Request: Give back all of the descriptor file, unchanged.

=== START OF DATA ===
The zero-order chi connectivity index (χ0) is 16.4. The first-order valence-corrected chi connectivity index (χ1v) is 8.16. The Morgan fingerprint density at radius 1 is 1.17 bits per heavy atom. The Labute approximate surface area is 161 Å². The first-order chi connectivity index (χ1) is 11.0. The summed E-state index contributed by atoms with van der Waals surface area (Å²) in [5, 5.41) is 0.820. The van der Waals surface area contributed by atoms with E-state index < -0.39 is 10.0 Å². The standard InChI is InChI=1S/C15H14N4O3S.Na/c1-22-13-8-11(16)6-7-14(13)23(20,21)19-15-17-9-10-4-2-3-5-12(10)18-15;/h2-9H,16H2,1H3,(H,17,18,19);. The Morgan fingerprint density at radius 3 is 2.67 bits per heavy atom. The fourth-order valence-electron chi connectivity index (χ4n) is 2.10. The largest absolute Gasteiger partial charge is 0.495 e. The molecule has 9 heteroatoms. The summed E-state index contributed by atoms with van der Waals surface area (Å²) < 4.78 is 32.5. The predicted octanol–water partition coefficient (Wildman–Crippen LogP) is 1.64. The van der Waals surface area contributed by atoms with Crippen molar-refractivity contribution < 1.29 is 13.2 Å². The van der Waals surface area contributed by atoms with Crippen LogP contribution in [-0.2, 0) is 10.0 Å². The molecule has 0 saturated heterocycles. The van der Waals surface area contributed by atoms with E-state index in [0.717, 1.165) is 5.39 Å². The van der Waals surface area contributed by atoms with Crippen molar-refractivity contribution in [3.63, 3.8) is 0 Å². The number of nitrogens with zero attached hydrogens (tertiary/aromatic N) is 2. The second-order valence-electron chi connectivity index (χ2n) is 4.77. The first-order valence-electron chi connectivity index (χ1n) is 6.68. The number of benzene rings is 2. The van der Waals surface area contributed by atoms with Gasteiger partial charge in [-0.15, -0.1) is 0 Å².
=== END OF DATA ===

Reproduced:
The zero-order chi connectivity index (χ0) is 16.4. The first-order valence-corrected chi connectivity index (χ1v) is 8.16. The Morgan fingerprint density at radius 1 is 1.17 bits per heavy atom. The Labute approximate surface area is 161 Å². The first-order chi connectivity index (χ1) is 11.0. The summed E-state index contributed by atoms with van der Waals surface area (Å²) in [5, 5.41) is 0.820. The van der Waals surface area contributed by atoms with E-state index < -0.39 is 10.0 Å². The standard InChI is InChI=1S/C15H14N4O3S.Na/c1-22-13-8-11(16)6-7-14(13)23(20,21)19-15-17-9-10-4-2-3-5-12(10)18-15;/h2-9H,16H2,1H3,(H,17,18,19);. The Morgan fingerprint density at radius 3 is 2.67 bits per heavy atom. The fourth-order valence-electron chi connectivity index (χ4n) is 2.10. The largest absolute Gasteiger partial charge is 0.495 e. The molecule has 9 heteroatoms. The summed E-state index contributed by atoms with van der Waals surface area (Å²) < 4.78 is 32.5. The predicted octanol–water partition coefficient (Wildman–Crippen LogP) is 1.64. The van der Waals surface area contributed by atoms with Crippen molar-refractivity contribution < 1.29 is 13.2 Å². The van der Waals surface area contributed by atoms with Crippen LogP contribution in [-0.2, 0) is 10.0 Å². The molecule has 0 saturated heterocycles. The van der Waals surface area contributed by atoms with E-state index in [0.717, 1.165) is 5.39 Å². The van der Waals surface area contributed by atoms with Crippen molar-refractivity contribution in [3.63, 3.8) is 0 Å². The number of nitrogens with zero attached hydrogens (tertiary/aromatic N) is 2. The second-order valence-electron chi connectivity index (χ2n) is 4.77. The first-order valence-electron chi connectivity index (χ1n) is 6.68. The number of benzene rings is 2. The van der Waals surface area contributed by atoms with Gasteiger partial charge in [-0.15, -0.1) is 0 Å².